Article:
Research conducted by a team of scientists from Kaunas universities, Lithuania, revealed that low-frequency ultrasound influences blood parameters. The findings suggest that ultrasound's effect on haemoglobin can improve oxygen's transfer from the lungs to bodily tissues.
The research was undertaken on 300 blood samples collected from 42 pulmonary patients. The samples were exposed to six different low-frequency ultrasound modes at the Institute of Mechatronics of Kaunas University of Technology (KTU).
The changes in 20 blood parameters were registered using the blood analysing equipment at the laboratories of the Lithuanian University of Health Sciences (LSMU). For the prediction of ultrasound exposure, artificial intelligence, i.e. analysis of variance (ANOVA), non-parametric Kruskal-Wallis method and machine learning algorithms were applied. The calculations were made at the KTU Artificial Intelligence Centre.
The use of non-pharmaceutical treatment improves oxygen circulation and reduces blood pressure
KTU professors Vytautas Ostasevicius and Vytautas Jurenas say that the ongoing research papers are related to blood platelet aggregation. The research of the KTU team revealed that the ultrasound's impact on blood parameters is not limited to the platelet count -- it also affects red blood cells (RBC), which can result in better oxygen circulation and lowered blood pressure.
"During exposure to low-frequency ultrasound, aggregated RBCs are dissociated into single RBCs, whose haemoglobin molecules interact with oxygen over the entire surface area of RBCs, which is larger than that of aggregated RBCs and improves oxygen saturation in blood. The number of dissociated single RBCs per unit volume of blood decreases due to the spaces between them, compared to aggregates, which reduces blood viscosity and affects blood pressure," explains Prof Ostasevicius, the Head of KTU Institute of Mechatronics.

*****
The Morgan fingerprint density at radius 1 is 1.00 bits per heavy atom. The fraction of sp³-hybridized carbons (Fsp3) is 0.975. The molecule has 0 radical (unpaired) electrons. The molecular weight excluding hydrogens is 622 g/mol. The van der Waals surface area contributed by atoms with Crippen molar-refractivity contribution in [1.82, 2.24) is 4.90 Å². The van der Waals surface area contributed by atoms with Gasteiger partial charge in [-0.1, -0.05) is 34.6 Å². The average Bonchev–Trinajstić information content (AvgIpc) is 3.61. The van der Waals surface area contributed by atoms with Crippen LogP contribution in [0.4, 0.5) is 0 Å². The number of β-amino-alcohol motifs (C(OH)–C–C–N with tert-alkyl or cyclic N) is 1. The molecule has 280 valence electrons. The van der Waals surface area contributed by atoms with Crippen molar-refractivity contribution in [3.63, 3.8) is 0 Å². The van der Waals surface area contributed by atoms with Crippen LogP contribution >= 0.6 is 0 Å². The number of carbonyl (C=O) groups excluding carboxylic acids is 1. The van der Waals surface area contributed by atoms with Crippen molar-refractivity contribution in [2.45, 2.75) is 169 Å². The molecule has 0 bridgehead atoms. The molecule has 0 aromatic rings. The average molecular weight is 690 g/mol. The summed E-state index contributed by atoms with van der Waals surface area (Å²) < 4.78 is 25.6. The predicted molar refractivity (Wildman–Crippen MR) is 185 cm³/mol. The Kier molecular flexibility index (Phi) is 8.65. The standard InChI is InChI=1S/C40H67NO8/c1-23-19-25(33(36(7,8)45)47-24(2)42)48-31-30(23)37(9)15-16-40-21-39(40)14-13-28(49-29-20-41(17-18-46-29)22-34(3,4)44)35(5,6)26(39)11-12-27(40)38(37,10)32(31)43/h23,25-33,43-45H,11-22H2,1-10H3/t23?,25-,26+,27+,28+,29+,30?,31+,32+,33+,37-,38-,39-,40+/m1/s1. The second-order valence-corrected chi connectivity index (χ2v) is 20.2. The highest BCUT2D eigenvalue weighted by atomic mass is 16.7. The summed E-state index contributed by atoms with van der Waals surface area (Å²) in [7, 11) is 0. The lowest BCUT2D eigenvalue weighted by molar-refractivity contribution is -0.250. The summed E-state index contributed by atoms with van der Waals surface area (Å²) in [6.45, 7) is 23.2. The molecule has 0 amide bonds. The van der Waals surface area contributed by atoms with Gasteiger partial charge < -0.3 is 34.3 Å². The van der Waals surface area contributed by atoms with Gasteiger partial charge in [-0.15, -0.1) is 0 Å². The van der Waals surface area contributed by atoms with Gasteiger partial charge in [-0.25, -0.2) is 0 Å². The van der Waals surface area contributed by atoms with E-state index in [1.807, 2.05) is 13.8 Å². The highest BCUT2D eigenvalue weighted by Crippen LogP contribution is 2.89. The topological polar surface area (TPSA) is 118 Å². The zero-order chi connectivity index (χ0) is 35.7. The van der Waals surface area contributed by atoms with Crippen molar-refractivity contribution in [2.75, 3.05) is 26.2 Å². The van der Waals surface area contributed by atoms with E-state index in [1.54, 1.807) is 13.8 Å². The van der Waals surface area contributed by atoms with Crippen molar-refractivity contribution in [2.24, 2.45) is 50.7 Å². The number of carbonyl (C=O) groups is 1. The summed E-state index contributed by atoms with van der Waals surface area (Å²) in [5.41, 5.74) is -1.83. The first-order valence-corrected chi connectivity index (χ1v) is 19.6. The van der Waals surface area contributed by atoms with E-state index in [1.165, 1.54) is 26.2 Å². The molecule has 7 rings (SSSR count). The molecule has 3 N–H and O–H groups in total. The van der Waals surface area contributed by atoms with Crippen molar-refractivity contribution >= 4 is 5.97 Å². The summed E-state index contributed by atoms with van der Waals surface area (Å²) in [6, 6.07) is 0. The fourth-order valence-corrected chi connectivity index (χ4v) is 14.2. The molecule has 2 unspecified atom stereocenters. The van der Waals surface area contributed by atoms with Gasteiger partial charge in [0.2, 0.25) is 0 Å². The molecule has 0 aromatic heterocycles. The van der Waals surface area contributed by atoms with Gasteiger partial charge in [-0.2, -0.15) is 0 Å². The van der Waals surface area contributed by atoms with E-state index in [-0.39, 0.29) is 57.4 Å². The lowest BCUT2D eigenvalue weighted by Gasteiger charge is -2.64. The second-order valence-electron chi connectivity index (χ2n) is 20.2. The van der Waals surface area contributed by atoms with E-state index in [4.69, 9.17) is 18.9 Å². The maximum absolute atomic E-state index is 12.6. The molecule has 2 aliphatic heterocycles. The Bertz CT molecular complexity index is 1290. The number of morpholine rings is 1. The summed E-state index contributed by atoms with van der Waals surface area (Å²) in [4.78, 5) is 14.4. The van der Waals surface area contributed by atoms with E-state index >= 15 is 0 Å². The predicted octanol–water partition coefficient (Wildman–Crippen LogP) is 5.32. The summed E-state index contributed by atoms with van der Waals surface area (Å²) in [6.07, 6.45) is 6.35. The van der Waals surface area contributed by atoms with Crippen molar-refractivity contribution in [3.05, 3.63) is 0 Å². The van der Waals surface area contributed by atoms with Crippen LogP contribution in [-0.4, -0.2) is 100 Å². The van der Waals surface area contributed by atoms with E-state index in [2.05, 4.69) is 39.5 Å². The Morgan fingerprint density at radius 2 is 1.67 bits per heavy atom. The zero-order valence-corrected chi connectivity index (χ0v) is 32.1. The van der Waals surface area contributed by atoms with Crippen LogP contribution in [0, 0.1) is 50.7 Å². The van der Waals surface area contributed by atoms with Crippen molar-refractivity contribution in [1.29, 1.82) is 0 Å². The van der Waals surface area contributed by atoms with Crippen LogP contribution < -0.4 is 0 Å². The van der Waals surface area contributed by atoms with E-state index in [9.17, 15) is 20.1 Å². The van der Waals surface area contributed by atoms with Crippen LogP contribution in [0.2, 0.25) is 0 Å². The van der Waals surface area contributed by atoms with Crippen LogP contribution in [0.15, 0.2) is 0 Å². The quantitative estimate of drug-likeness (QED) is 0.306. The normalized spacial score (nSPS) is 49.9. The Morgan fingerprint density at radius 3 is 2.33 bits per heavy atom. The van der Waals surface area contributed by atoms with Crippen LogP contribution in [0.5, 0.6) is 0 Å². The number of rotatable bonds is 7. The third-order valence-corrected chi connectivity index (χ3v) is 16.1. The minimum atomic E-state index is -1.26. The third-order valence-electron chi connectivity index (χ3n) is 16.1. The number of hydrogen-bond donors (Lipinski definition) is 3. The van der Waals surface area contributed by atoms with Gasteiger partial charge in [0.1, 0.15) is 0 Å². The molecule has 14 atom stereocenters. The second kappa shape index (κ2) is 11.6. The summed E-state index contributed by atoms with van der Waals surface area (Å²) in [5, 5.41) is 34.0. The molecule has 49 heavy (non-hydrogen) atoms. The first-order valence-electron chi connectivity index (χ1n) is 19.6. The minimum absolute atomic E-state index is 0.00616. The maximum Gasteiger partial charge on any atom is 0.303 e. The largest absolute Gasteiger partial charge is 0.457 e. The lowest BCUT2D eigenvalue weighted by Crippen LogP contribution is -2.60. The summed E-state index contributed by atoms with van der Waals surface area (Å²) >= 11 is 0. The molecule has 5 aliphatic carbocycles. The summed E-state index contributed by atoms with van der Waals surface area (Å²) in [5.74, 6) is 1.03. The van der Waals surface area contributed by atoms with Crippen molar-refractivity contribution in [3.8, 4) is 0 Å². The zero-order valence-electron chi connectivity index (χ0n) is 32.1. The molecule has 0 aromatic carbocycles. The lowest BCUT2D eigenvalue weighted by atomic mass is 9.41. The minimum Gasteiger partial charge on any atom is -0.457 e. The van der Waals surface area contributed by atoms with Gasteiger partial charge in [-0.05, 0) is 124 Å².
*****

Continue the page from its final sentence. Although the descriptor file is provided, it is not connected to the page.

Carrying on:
The scientists claim that the effect of ultrasound on the haemoglobin in RBCs was higher than its impact on platelet aggregation, which is responsible for blood clotting. Their findings have been supported by an additional analysis made at the LSMU Laboratory of Molecular Cardiology.
"This means that low-frequency ultrasound can be potentially used for improving oxygen saturation in lungs for pulmonary hypertension patients. Keeping in mind the recent COVID-19 pandemic, we see a huge potential in exploring the possibilities of our technology further," says Prof Ostasevicius.
Partnership between medical and engineering scientists
In medicine, high-frequency ultrasound from 2 to 12 MHz is used for both diagnostic and therapeutic purposes.
"Acoustic waves emitted by high-frequency ultrasound have a limited penetration depth into the body, so external tissues are more affected by high-frequency ultrasound than internal organs. Low-frequency ultrasound acoustic waves, penetrate deeper into the internal organs with a more uniform sound pressure distribution," explains Prof Jurenas.
There are numerous applications for ultrasound in medical settings.
"For example, focused ultrasonic waves are used to break kidney stones, and to kill cancer cells. Maybe ultrasound can be used to activate certain medications. Or, to alleviate the delivery of antibiotics to the inflamed areas?" says Prof J?r?nas.
The technology used in the above-described study is only one illustration of many successful working partnerships between engineers and physicians. For example, just recently, the researchers of KTU Institute of Mechatronics have created the frame for immobilising the Gamma Knife radiosurgery patients at the Clinics of the Lithuanian University of Health Sciences.
"We believe, that using the know-how of different areas one can achieve greater results," say KTU researchers about interinstitutional and interdisciplinary cooperation.
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